1961 Volvo P1800 project, part 14

Hinges and Hardware Rust Removal

I have about a month before the body leaves for stripping and body work. The body man will need all the hinges as he will test fit of doors, hood and trunk so I am getting them cleaned up.

1961 Volvo Jensen P1800 hood hinges

These are the hood hinges. Looks like something you would use for a barn door. They cleaned up well on the rotating wire wheel.


1961 Volvo Jensen P1800 door hinges

These are the door hinges, they look like something you would use on a very big barn door!


1961 Volvo Jensen P1800 door hinges close up

After a slow dance with the wire wheel these cleaned up well. Here you can see the brass washers used to reduce friction in the hinge.


1961 Volvo Jensen P1800 door hinges pin

The door hinges have some wear so I have to replace the pin. Looks like they are held in place by “deforming” punch blows.

Hardware Rust Removal

1961 Volvo Jensen P1800 rusty bolts vinegar

I plan to reuse as many of the original bolts as possible for originality. Whether it is BUFO or Rubery Owens they should go back where they came from. This means I have to make them look new again. I am trying various forms of cleaning and rust removal, everything from just plain vinegar to Evaporust.


1961 Volvo Jensen P1800 part cleaner

Dunking rusty bolts in rust removal solution is one part of this job but it does not remove paint. I borrowed this vibrator/tumbler cleaner from a friend and it will help me make the fasteners look new again. I am using two kinds of media. I taped in to the floor as it has a tendency to take a walk when in running..

To learn more about this I Googled “vibrator cleaner” and that gave me results NOT related to rusty old cars. Think before Googling! Just saying!

1961 Volvo Jensen P1800 rusty bolts

This is what I started with.


1961 Volvo Jensen P1800 bolts after vinegar

This is what the above hardware looks like after one night in vinegar. They look better than the bolts that was treated with Evaporust. So good ‘ol household vinegar wins.


1961 Volvo Jensen P1800 shiny bolt

Here they are after a night in the tumbler with walnut shells. Looks fantastic. This will be a great base when I have them plated.


1961 Volvo Jensen P1800 shiny bolts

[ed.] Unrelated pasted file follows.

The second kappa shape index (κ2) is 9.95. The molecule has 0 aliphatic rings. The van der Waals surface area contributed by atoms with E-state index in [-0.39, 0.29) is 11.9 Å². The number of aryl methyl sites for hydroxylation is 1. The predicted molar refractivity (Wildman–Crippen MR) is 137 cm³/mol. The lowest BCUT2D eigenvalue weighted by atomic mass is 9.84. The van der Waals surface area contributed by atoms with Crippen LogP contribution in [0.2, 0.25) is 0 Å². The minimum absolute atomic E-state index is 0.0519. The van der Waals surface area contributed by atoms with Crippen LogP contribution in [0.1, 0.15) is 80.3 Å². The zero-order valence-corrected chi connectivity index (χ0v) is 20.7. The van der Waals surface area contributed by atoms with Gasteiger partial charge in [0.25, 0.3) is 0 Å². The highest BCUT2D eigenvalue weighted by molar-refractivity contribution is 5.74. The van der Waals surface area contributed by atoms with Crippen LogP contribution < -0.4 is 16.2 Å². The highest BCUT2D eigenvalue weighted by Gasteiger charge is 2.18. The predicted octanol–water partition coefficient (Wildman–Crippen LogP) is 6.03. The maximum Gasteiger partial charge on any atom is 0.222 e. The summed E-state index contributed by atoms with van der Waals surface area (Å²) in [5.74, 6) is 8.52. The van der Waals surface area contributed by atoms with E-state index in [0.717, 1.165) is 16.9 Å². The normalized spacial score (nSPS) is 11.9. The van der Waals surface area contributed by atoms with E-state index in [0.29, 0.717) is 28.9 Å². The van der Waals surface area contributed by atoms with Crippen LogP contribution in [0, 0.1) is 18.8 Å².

Here is a whole bunch of shiny stuff. Satisfying.


1961 Volvo Jensen P1800 part cleaner pyramids

This is the more aggressive media that also removes paint.


1961 Volvo Jensen P1800 ugly front end

I have about a month before the car go car to paint stripping I have plenty of work to do. The front end will be blown apart and restored.


1961 Volvo P1800 project, part 9

Damn, there is a lot of parts on a car. The stripping continues so we can go to body work.

1961 Volvo Jensen P1800 door handle removal

The original door panels are nice enough that I did not want to tear them off.  The sheet behind the crank is teflon designed to be used between spring leaf springs. Slippery and very strong. I used it to protect the panel to get the tool behind to remove the clip.

Well, so I thought…there was NO flexibility in the door panel and the rubber ring behind it. I had to break the chrome ring to get to it.  Blasphemy, yeah probably but I saved a 57 year old door panel.


1961 Volvo Jensen P1800 door panel

This is nice enough so someone could use this for a driver.


1961 Volvo Jensen P1800 nice chrome early style door

These early P1800 doors are nothing like the later model Volvos. The top plate unbolts and then you get the whole vent window, crank mechanism and glass out. It makes it very serviceable though.


1961 Volvo Jensen P1800 nice chrome

The chrome on the vent window assembly is absolutely amazing. I may not even have to replate it.


1961 Volvo Jensen P1800 nice chrome bandy stick

These “bandy stick” door moldings are cast as opposed to the front fender pieces that made from stainless stock.


1961 Volvo Jensen P1800 pentrating stuff

My new friend: PB “Catalyst-High Flashpoint-Magnetic-Lubricant-Bolt Buster” are some of the buzz words used by the manufacturer so it must be good, right? Used by Volvo restorers and spacemen.


1961 Volvo Jensen P1800 flamed

When the above mentioned “Catalyst-High Flashpoint-Magnetic-Lubricant-Bolt Buster” spray ain’t making it the solution is heat. To remove the moldings I heated the nuts to a glowing red and then I could break them loose. Hot nuts are good!


1961 Volvo Jensen P1800 wet blanket

Having a wet towel over the stainless kept it cool to prevent any discoloring.


1961 Volvo Jensen P1800 fender moulding off

It was 57 years ago since the front fender moulding was separated from the body.


1961 Volvo Jensen P1800 moulding clips

My friend Gary calls his 1967 1800S the “puzzle” for all the parts on a Volvo 1800 car. Here is one of the reasons: These are the clips that holds the front fender moulding in place. They are all different. They were secured inside the moulding by a piece of fiber board pressed in behind it! Classy!


1961 Volvo Jensen P1800 stainless chrome

I was convinced that the rear fin molding was cast as it appeared to be chrome and it has spiderweb cracks and small pitting. However, it turns out that it is not magnetic so it must be stainless after all. Chrome stainless…go figure…never heard of it. Need to do some reasearch.